Continued Bench Struggles.

Washington’s bench was outscored 22-12 and all five second unit players finished with a negative in plus-minus. Scott Brooks went back to an all bench lineup in the second quarter, just as he did against the Suns earlier in the week. It’s hardly a coincidence that Washington’s massive lead subsequently evaporated, and many are finding it hard to imagine how Brooks can go extended stretches with neither Wall nor Beal on the court.

Staggering Wall and Beal’s minutes is a theme that Wizards critics have been wanting to see for the past few seasons, as it allows for both to have spurts where they can keep the offensive flow. Too many times it seems as if Washington’s second unit is aimlessly running around the court instead of trying to execute. While Tomas Satoransky has proven to be a legitimate NBA rotation player, his defensive versatility is further along than his offensive play-making skills. There’s no doubt going to be a learning curve—playing point in the NBA is the hardest position to learn. But Satoransky needs to be more assertive and less timid with the ball in his hands.

The rest of the bench is a cast full of misfits who either can’t create their own shot, or in the case of Marcus Thornton, are not trustworthy enough to take enough “good” shots within the offense. It is becoming more and more apparent that the second unit desperately needs help. Until then, Wall and Beal will have to continue taking turns putting this team on their respective backs to maintain some sort of semblance of respectability, and even that might not be enough.


  • The Wizards as a team are minus-45 in 725 minutes on the season (15 games).
  • With both Wall and Beal on the court, they are plus-21 in 316 minutes.
  • With only Wall, the Wizards are minus-15 in 129 minutes.
  • With only Beal, they are minus-6 in 89 minutes.

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Wizards Salvage Win in Orlando, Still Searching Through the Season’s Fog http://www.truthaboutit.net/2016/11/wizards-salvage-win-in-orlando-still-searching-through-the-seasons-fog.html http://www.truthaboutit.net/2016/11/wizards-salvage-win-in-orlando-still-searching-through-the-seasons-fog.html#comments Sat, 26 Nov 2016 16:02:30 +0000 http://www.truthaboutit.net/?p=51941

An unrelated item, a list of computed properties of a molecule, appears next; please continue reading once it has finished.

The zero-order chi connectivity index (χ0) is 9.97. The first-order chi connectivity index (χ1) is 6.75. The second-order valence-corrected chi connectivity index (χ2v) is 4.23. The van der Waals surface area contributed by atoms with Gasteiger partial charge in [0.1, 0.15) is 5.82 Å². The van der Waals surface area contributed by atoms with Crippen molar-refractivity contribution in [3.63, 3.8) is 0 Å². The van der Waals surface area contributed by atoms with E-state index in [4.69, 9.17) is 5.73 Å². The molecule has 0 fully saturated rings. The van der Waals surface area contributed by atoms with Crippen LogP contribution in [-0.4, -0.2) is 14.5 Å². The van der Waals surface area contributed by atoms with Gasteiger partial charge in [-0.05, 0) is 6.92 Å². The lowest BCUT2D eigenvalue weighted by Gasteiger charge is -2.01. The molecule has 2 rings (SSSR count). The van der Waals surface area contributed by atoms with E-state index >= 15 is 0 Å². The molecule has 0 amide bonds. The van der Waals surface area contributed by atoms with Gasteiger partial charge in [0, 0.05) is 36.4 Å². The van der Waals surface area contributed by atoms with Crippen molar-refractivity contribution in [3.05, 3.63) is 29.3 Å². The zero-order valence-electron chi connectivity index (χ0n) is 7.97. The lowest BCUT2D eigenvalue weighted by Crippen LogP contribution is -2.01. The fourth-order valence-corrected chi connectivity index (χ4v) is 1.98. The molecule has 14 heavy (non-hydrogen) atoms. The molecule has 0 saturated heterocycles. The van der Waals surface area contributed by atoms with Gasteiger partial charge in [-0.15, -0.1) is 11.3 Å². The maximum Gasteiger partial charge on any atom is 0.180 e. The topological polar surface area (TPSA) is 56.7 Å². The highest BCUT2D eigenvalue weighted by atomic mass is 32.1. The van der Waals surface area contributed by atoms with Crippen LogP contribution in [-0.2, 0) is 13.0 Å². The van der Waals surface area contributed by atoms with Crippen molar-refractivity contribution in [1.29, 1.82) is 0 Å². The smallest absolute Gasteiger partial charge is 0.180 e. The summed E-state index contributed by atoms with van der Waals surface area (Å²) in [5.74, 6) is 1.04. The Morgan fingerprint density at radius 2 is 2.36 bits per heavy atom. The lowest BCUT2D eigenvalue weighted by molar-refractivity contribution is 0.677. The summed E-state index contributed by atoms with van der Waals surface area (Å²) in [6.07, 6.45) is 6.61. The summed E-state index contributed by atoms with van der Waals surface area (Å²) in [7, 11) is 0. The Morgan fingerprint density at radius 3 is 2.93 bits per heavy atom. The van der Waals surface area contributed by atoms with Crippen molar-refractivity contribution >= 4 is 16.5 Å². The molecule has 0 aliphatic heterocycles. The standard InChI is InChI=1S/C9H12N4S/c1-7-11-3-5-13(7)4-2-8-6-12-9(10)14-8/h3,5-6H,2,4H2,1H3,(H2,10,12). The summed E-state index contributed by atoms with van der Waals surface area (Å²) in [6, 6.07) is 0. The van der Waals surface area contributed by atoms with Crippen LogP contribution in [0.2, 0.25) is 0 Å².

Pretty cold move by John Wall vs Elfrid Payton here. #Wizards-#Magic pic.twitter.com/caAWNAldzs

— Kyle Weidie (@Truth_About_It) November 26, 2016

The Wizards escaped Orlando with a 94-91 win on Friday night, despite being outscored by the Magic in each the second, third, and fourth quarters. In total, Orlando won that stretch 77-68, but what was built in the first quarter ultimately sealed Washington’s race to the top. That and being carried atop the back of John Wall.

The Wizards zoomed out to a game-high 19-point lead, 26-7, nine minutes into the contest—an opening stretch we’ll initially concentrate on. The catalyst was an unseen (thus far this season) team aggression on defense. Wall was all over the court as he often is capable of, but just a little more. At one point midway through the period Wall quite noticeably darted into the lane on helpside defense to dissuade a drive (perhaps too far), but then used his otherworldly athleticism to contest a 3-pointer in the corner, taking him way off the court. But as soon as the Wizards rebounded the miss, Wall flashed back into the picture to lead the charge for transition points.

Bradley Beal was more holistically locked in than ever this season, skying for rebounds and for at least once this season using his threat to score to create for others. (Orlando’s defense also loaded up on Beal, which only encouraged ball movement for the Wizards; he finished with eight assists.) Beal secured five points, three assists, and two rebounds in the first nine minutes. And Scott Brooks went early to the only player on the roster who is truly a handful in the post, Markieff Morris, and that pounding versus Serge Ibaka paved lanes on which other Wizards could move. Six different Wizards scored in the front nine and four starters each scored at least five points.

The sloppy Magic committed several unforced errors (six turnovers in that initial nine-minute stretch), but Washington created the environment for them to wilt. Even Morris was anticipating when he’d be needed on defense, poking away a pass from the helpside, the steal leading to an Otto Porter 3 (assist by Wall). Switching assignments in defending Orlando were executed with more precision (and of course, aided by the fact that opposing defenses can always go under screens set for Magic point guard Elfrid Payton). The point: the Wizards were very much the team they needed to be.